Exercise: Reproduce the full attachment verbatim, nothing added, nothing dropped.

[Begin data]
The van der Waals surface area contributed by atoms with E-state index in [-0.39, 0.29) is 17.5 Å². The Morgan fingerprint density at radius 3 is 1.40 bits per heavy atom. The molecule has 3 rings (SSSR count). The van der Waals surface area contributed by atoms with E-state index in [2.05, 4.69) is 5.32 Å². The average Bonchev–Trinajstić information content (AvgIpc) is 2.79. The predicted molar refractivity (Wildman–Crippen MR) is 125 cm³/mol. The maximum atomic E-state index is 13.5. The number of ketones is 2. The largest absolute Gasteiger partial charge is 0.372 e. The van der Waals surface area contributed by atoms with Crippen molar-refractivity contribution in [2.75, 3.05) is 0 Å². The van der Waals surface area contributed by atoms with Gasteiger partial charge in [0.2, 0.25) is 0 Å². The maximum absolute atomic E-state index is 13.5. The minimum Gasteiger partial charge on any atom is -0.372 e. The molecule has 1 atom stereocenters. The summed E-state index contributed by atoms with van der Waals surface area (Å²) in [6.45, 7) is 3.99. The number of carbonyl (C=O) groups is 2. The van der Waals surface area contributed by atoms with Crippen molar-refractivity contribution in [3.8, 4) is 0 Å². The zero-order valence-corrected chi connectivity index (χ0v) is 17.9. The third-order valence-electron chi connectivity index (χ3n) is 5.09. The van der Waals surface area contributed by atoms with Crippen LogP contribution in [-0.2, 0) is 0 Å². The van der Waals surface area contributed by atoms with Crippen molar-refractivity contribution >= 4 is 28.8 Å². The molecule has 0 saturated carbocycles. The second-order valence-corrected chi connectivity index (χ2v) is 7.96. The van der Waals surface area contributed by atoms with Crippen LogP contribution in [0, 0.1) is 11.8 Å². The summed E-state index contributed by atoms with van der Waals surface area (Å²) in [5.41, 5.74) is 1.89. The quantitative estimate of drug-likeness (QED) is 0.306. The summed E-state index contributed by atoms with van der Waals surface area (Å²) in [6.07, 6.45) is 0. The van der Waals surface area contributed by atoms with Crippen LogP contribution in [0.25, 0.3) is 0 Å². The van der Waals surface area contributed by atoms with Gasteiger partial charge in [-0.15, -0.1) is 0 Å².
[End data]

The van der Waals surface area contributed by atoms with E-state index in [-0.39, 0.29) is 17.5 Å². The Morgan fingerprint density at radius 3 is 1.40 bits per heavy atom. The molecule has 3 rings (SSSR count). The van der Waals surface area contributed by atoms with E-state index in [2.05, 4.69) is 5.32 Å². The average Bonchev–Trinajstić information content (AvgIpc) is 2.79. The predicted molar refractivity (Wildman–Crippen MR) is 125 cm³/mol. The maximum atomic E-state index is 13.5. The number of ketones is 2. The largest absolute Gasteiger partial charge is 0.372 e. The van der Waals surface area contributed by atoms with Crippen molar-refractivity contribution in [2.75, 3.05) is 0 Å². The van der Waals surface area contributed by atoms with Gasteiger partial charge in [0.2, 0.25) is 0 Å². The maximum absolute atomic E-state index is 13.5. The minimum Gasteiger partial charge on any atom is -0.372 e. The molecule has 1 atom stereocenters. The summed E-state index contributed by atoms with van der Waals surface area (Å²) in [6.45, 7) is 3.99. The number of carbonyl (C=O) groups is 2. The van der Waals surface area contributed by atoms with Crippen molar-refractivity contribution in [3.8, 4) is 0 Å². The zero-order valence-corrected chi connectivity index (χ0v) is 17.9. The third-order valence-electron chi connectivity index (χ3n) is 5.09. The van der Waals surface area contributed by atoms with Crippen LogP contribution in [-0.2, 0) is 0 Å². The van der Waals surface area contributed by atoms with Crippen molar-refractivity contribution >= 4 is 28.8 Å². The molecule has 0 saturated carbocycles. The second-order valence-corrected chi connectivity index (χ2v) is 7.96. The van der Waals surface area contributed by atoms with Crippen LogP contribution in [0, 0.1) is 11.8 Å². The summed E-state index contributed by atoms with van der Waals surface area (Å²) in [5.41, 5.74) is 1.89. The quantitative estimate of drug-likeness (QED) is 0.306. The summed E-state index contributed by atoms with van der Waals surface area (Å²) in [6.07, 6.45) is 0. The van der Waals surface area contributed by atoms with Crippen LogP contribution in [0.25, 0.3) is 0 Å². The van der Waals surface area contributed by atoms with Gasteiger partial charge in [-0.15, -0.1) is 0 Å².